The last picture shows a bug, but I don’t know if it is one of the culprits.. looks different from what I see on searches online.
     

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  14. Georgia Strait

    Georgia Strait Contributor

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    Your autumn colours are starting to emerge @Nik ?

    I have a couple of questions
    About the first photo

    What is the reddish plant in middle area of photo?

    What Gravel do you order (foreground)

    It looks nice

    I understand various terms - and yes I am the type who browses in the gravel area at the big landscape supply!

    I like all the terminology -
    Crusher Dust

    3/4 Minus

    Etc

    Sounds like we need a coffee roasters or a microbrew with names and labels like the terms out of Gravel Pits :)

    (I attached Nik photo for reference to my questions in this post)
     

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  15. Nik

    Nik Rising Contributor

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    No fall color yet..
    The pink weed is Persicaria longiseta.
    No gravel anywhere in the picture. It is a solid piece of pink granite covered with bluish/green lichen.
     
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  16. Georgia Strait

    Georgia Strait Contributor

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    Oh now I see that it’s a large outcrop Stone

    Is that Angel fishing rod in background (tall grass)

    Dierama pulcherrimum (Angel's Fishing Rod)
    I forget Latin name

    It grows well on street plantings in Portland Oregon

    And here near the ocean in Vancouver BC
     
  17. Nik

    Nik Rising Contributor

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    Close up of the lichen.
     

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  18. Nik

    Nik Rising Contributor

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    Miscanthus sinensis, post #5 above.
     
  19. Nik

    Nik Rising Contributor

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    I know you don’t like grasses, but you may want to reconsider this Chinese/Japanese one. They look stunning in the sun.
     

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  20. Nik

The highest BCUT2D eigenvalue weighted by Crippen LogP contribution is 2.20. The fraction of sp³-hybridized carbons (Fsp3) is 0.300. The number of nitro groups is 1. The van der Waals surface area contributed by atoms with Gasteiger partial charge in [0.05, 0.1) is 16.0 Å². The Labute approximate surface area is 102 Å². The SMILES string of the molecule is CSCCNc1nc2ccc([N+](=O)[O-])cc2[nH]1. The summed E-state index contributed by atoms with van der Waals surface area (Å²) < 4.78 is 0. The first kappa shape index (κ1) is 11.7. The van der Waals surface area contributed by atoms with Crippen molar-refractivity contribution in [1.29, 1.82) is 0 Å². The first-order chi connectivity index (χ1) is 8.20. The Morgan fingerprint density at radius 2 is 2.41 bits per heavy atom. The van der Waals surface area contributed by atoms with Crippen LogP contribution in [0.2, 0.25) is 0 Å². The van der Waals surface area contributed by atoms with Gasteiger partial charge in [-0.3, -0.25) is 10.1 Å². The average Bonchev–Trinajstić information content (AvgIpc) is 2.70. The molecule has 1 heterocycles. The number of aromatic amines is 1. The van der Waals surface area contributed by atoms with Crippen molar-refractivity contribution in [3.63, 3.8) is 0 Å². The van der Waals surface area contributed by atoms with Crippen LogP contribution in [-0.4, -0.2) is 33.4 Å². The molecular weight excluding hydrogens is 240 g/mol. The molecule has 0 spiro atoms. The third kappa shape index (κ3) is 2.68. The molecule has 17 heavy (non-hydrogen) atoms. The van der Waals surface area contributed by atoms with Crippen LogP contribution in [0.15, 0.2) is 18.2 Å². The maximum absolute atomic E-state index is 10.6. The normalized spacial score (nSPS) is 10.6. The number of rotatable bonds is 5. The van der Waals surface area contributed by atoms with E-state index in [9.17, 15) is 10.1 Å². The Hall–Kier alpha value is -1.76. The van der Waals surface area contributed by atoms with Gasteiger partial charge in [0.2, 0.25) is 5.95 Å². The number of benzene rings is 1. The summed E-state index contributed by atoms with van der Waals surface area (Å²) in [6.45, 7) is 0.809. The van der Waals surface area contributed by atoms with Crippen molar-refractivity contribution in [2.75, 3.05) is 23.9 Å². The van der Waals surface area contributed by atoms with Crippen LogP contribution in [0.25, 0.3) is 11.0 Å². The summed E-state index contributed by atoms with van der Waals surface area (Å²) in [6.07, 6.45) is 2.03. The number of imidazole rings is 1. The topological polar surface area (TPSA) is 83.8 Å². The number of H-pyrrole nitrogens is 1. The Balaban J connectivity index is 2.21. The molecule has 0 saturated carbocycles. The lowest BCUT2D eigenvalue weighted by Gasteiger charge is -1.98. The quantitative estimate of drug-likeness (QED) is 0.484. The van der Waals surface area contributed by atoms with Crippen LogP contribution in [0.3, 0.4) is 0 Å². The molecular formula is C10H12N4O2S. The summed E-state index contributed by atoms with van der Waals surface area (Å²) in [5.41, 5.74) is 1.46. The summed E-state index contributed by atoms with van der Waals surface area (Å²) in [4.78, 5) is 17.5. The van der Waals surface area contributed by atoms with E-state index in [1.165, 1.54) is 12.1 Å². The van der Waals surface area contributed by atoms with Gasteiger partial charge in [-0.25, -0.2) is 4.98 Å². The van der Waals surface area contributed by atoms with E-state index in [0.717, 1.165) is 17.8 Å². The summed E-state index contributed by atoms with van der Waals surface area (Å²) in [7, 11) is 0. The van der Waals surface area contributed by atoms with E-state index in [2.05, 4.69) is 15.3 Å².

Nik Rising Contributor

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    Partially cleaned up area (green oval) and remaining weedy area that has to be tackled (yellow circle).
     

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    Last edited: Sep 28, 2021
  21. wcutler

    wcutler Esteemed Contributor Forums Moderator VCBF Cherry Scout 10 Years

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    Because of this posting, I paid attention to these grasses today in front of a condo building, wondered if they were the same as yours, but I see you haven't named yours. Do you have a name?
    And I wondered if the short ones were the same species as the taller ones, maybe a different cultivar?
    Here is the short one.
    Grass1_499Broughton_Cutler_20210928_144612.jpg Grass1_499Broughton_Cutler_20210928_144657.jpg Grass1_499Broughton_Cutler_20210928_144710.jpg
    And the taller one, which has been trimmed on the sides.
    Grass2_499Broughton_Cutler_20210928_144740.jpg Grass2_499Broughton_Cutler_20210928_144934.jpg Grass2_499Broughton_Cutler_20210928_144944.jpg Grass2_499Broughton_Cutler_20210928_144958.jpg
     
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  22. Nik

    Nik Rising Contributor

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    Miscanthus sinensis. There are many many cultivars. Mine are seedlings on the short side, about 3 feet tall to the top of the flowers. I believe they are all the same.
    What a lovely modern design! I love the style, but I disagree with the trimming of the tall ones. Although, I understand why they did it, the grass gets just as wide as it is tall and probably would spoil the clean lines look.
     
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  23. Nik

    Nik Rising Contributor

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    They are probably the same, just different amount of sun. The tall ones seem to be receiving plenty, but the short ones appear to be under a tree, which is not optimal. And I can see from the fallen leaves and few branches in the distance that the tree is a tulip poplar. They provide very heavy shade.
     
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  24. Nik

    Nik Rising Contributor

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    Mission more or less accomplished.. This is the current result. (Pictures taken moments before sunrise.)
    I don’t understand why, but the pink color in the photos becomes much duller when they are uploaded here. It is actually brighter and more vibrant.
     

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    Last edited: Oct 8, 2021
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  25. Nik

    Nik Rising Contributor

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    Plus, just for @Georgia Strait , few pictures showing why I don’t power wash the rocks in the yard. I love the ‘ancient’ look that the lichens provide.